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Crew Begins Pouring Slab for New Gate

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Crew Begins Pouring Slab for New Gate

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"The small but mighty" grassroots Dam Community Alliance (DCA), working with stakeholders like USACE and Guadalupe-Blanco River Authority (GBRA), raised enough money to restore public access to one of the most beautiful spots in Canyon Lake. Late Tuesday afternoon, workers began preparing for the installation of a new gate.

It’s been exactly one year since the U.S. Army Corps of Engineers (USACE) abruptly closed the service road atop Canyon Lake Dam, but late this afternoon a work crew began pouring the slab for the installation of a new gate that will reopen the popular tourist spot and walking trail by mid-June.

“The small but mighty” grassroots Dam Community Alliance (DCA), working with stakeholders like USACE and Guadalupe-Blanco River Authority (GBRA),  managed to pull off the unthinkable — restoring public access to one of the most beautiful spots in Canyon Lake.

Speaking at an open house for the alliance at Goofy’s last week, Comal County Commissioner, Pct. 4 Jen Crownover said only weather could delay the installation of the gate, which is being fabricated by students at Canyon Lake High School.

Improved access, the new gate and $60,000 worth of bump-stops are safety enhancements to improve handicap access, Crownover said. USACE closed the service road last May after a handicapped veteran complained about its accessibility. The slab is being paid for by USACE. Water Oriented Recreation District of Comal County (WORD) and GBRA each contributed $30,000 to the effort. Other expenses associated with the project and in addition to that money will be funded by DCA through fundraisers like car shows and private donations. Bonnie Clark, an insurance agent with Allstate in Canyon Lake, donated $5,000 on behalf of her company.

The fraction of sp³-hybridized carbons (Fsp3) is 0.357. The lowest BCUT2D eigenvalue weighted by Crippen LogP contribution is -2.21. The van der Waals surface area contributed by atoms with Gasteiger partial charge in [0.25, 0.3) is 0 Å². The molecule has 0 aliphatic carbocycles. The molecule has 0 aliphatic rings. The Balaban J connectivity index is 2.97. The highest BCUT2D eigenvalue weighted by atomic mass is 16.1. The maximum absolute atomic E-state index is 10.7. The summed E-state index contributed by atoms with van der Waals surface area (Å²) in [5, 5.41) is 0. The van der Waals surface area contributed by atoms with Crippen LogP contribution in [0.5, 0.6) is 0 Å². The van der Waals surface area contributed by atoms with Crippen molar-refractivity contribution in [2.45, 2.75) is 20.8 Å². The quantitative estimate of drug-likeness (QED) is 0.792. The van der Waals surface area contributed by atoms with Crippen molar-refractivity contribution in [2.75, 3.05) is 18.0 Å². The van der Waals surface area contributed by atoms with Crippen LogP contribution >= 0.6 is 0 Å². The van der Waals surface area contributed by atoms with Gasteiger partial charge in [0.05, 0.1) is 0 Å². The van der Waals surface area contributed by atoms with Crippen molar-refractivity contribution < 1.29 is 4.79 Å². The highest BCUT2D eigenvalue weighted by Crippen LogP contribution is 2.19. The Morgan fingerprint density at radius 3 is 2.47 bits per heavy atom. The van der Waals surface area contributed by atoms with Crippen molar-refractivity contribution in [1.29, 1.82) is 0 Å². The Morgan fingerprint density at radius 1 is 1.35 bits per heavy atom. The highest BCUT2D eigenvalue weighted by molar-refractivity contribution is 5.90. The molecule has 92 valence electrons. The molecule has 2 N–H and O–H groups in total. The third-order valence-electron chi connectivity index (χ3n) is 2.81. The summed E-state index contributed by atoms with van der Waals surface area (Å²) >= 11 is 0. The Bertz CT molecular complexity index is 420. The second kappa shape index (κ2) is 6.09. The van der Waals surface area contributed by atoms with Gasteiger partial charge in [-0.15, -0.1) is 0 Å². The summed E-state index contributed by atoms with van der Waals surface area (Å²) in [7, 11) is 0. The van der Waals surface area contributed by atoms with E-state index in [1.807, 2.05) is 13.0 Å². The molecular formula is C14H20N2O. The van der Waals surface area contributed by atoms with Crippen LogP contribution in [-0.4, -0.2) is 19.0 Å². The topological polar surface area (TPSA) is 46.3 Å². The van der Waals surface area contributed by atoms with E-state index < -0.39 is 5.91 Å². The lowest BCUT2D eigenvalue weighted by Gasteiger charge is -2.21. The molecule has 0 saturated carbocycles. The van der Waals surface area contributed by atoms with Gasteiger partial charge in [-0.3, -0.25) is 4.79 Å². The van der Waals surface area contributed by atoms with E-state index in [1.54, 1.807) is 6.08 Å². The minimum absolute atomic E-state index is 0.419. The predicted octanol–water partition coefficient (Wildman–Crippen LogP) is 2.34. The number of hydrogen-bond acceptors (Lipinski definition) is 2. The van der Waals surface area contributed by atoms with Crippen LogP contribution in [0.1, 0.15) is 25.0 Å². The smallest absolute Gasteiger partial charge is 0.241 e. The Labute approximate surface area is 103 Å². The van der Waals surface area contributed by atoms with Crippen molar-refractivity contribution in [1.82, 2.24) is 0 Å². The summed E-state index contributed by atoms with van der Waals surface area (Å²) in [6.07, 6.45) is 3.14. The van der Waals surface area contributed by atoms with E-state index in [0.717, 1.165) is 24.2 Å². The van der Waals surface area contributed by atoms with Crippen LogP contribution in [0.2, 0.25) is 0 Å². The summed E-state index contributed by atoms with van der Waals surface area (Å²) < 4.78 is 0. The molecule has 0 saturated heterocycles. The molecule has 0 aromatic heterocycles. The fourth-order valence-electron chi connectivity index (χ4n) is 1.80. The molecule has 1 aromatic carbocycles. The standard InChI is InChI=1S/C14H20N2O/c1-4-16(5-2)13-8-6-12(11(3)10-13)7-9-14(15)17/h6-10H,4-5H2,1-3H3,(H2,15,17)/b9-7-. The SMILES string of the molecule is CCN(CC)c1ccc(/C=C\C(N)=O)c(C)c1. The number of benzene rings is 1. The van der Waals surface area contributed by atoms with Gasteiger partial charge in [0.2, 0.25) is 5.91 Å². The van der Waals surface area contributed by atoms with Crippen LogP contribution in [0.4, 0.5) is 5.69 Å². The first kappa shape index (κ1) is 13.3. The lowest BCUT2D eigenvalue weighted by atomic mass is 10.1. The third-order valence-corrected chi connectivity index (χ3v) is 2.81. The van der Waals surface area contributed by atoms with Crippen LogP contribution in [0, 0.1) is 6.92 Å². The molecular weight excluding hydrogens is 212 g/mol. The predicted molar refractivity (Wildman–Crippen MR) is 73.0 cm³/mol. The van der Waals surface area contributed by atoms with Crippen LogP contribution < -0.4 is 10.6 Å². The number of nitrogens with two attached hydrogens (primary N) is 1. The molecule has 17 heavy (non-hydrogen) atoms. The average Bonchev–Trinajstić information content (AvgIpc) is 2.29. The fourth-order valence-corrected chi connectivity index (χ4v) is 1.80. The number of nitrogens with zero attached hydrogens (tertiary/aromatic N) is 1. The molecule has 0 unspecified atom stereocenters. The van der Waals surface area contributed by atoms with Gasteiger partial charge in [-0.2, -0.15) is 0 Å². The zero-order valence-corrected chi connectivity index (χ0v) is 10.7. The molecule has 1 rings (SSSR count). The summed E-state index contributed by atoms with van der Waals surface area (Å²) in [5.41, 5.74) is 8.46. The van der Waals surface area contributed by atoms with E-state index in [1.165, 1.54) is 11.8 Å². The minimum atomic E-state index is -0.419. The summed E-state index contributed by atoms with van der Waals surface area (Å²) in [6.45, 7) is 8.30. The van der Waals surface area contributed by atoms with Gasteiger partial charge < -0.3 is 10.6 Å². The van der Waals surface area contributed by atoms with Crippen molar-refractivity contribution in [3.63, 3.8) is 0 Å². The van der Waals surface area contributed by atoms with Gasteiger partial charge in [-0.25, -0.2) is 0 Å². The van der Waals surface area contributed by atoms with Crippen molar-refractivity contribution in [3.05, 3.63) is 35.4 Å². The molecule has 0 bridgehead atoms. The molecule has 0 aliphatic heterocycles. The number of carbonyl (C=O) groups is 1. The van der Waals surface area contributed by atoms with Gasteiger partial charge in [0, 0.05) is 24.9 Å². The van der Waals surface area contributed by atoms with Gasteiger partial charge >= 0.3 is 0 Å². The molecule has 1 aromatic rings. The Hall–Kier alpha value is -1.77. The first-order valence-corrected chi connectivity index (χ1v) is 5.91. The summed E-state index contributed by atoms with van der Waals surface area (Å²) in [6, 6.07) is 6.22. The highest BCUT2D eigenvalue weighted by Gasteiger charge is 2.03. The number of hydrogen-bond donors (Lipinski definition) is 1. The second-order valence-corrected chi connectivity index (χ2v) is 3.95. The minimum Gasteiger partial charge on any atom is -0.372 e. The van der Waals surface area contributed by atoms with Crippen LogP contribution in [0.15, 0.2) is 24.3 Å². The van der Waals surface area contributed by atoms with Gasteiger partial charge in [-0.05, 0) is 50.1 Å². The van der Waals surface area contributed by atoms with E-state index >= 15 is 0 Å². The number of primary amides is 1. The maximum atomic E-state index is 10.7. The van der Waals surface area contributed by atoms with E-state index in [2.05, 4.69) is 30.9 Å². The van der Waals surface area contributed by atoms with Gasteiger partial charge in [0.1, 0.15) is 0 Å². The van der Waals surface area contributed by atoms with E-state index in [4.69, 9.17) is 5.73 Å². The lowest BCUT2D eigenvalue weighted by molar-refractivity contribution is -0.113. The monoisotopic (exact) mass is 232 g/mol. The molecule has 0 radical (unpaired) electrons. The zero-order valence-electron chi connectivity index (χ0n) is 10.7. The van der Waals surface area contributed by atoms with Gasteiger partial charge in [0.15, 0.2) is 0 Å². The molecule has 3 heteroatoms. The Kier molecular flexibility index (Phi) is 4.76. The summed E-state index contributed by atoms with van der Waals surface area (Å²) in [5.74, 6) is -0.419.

“We are privileged to be a part of the larger corporation that invests in its employees and invests in the community, and we couldn’t be more proud to be able to donate this grant to the alliance for the improvements of the dam,” she said at the open house on May 14. “They’ll get it open. It’s all because of the wonderful people who volunteer within our community.”

USACE padlocked the popular trail atop the dam unexpectedly on May 21, 2018, citing safety concerns. However, the U.S. Access Board said the Corps refused to make reasonable and cost-effective modifications it suggested following an official complaint about lack of access by mobility devices.

Crownover quickly spearheaded efforts to reopen the road, arranging meetings with stakeholder groups and forming Dam Community Alliance.

“Not only did we come together for the immediate cause, but in the long-term, I think this is going to benefit the community in ways (nobody imagined),” she said.

DCA will continue its partnership with USACE even after the road is reopened.

Most of the other lakes in USACE’s Fort Worth District, which oversees Canyon Lake, have community partners that help to provide for amenities the cash-strapped agency cannot afford on its own.

Crownover said included on USACE’s wish list for Canyon Lake are more lookout points at Overlook Park, better accessibility than dirt trails, and more bathrooms.

“This is really the community’s chance to say ‘hey, this is a vision that we have that makes it better for all of us and the visitors alike,'” she said.

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